The lifting of a suspended committal order was set aside where a solicitor who had been instructed by a contemnor had, for over three years, been conducting fictitious litigation which had impeded the contemnor’s ability to comply with orders and prepare for the committal hearing, and thereby impacted upon the decision to make an actual order.
The applicant (M) applied to set aside adverse orders, particularly an order activating a suspended committal order and a bench warrant issued for his arrest, applied for by the respondent investment company (C).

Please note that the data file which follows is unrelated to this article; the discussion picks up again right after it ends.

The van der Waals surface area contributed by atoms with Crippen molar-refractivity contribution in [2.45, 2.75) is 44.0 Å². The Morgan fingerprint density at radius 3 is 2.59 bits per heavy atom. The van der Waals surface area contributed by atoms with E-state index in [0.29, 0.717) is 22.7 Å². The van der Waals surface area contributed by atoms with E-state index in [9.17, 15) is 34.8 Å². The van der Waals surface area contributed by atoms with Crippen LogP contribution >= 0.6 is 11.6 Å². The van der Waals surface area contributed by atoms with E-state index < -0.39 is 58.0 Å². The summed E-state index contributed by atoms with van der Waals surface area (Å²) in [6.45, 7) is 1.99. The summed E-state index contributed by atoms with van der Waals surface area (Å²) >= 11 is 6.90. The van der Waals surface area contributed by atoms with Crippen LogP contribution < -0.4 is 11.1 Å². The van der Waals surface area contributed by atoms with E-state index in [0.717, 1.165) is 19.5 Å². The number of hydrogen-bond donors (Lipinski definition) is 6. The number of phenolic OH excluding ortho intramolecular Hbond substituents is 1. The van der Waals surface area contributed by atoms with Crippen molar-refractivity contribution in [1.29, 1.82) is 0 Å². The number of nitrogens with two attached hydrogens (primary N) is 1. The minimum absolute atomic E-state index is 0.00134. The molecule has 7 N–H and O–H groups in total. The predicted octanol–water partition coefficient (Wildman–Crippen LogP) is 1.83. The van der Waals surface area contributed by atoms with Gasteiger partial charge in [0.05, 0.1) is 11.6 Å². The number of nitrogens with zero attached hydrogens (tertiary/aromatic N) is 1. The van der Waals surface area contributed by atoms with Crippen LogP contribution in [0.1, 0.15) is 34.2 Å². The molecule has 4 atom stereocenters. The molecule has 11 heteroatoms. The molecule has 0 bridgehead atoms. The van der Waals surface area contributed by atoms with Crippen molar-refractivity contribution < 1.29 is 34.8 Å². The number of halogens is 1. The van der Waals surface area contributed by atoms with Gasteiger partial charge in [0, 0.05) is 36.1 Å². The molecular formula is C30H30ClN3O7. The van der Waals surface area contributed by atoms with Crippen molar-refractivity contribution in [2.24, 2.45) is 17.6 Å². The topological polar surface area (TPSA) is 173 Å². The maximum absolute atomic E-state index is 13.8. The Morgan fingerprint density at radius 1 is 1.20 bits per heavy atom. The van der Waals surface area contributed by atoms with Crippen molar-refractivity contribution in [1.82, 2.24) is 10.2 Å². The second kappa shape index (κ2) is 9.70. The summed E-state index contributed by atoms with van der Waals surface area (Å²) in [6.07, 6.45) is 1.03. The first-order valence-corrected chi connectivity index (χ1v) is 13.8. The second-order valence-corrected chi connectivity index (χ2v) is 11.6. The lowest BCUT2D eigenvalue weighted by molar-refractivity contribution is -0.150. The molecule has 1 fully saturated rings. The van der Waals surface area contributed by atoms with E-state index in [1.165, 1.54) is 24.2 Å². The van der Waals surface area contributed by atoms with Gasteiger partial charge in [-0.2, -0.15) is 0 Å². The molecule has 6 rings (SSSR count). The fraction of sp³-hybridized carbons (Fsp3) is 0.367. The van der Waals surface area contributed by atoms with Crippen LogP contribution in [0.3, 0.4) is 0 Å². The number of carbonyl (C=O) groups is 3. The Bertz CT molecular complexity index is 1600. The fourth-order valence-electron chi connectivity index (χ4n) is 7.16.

C had obtained judgment in 2002 against M, whose reliability as a witness had been strongly criticised, for over $10 million. Although it had been common ground that M had the means to pay, he never did. A protracted series of litigation ensued, during which M obtained several adjournments of a hearing to determine his means. In January 2007, he was ordered to attend such a hearing and to produce all the relevant documents. After further interlocutory proceedings, during which it was ruled that it was not open to M to refuse to answer questions on the basis of self-incrimination, M had still failed to provide the documents. A suspended committal order was made in July 2009. The judge criticised M’s failure to disclose documents manifestly in his control, and stated that he had been a most obscure and unconvincing witness. At a committal hearing in October 2010, M’s solicitor (B) appeared, stating that he was without instructions. The suspension on the committal order was lifted and a bench warrant issued for M’s arrest. It emerged that between October 2010 and December 2013, B had conducted fictitious litigation for M, featuring fictitious hearings; purported judgments and sealed court orders, hearing transcripts, skeleton arguments; fictitious correspondence with court officials and C’s solicitors, and fictitious instruction and impersonation of solicitors and counsel. In reality, B had had no contact on M’s behalf with C or the court. In relation to the suspended committal order, M complained that B had not followed his instructions or forwarded relevant documents, which led to non-compliance with several orders and incomplete preparation for hearings. In relation to the actual committal order, M complained that B: failed to prepare evidence for the October 2010 hearing as instructed and advised by counsel; failed to apply for an adjournment on health grounds, but gave the false impression that one had been sought and was refused; delayed in providing important evidence from C to be considered by the court at the hearing; failed to instruct counsel to attend the hearing; wrongly stated that he appeared without instructions; and had failed to make positive submissions as to why no committal order should be made. The issue was whether the orders should be set aside under CPR r.3.1(7).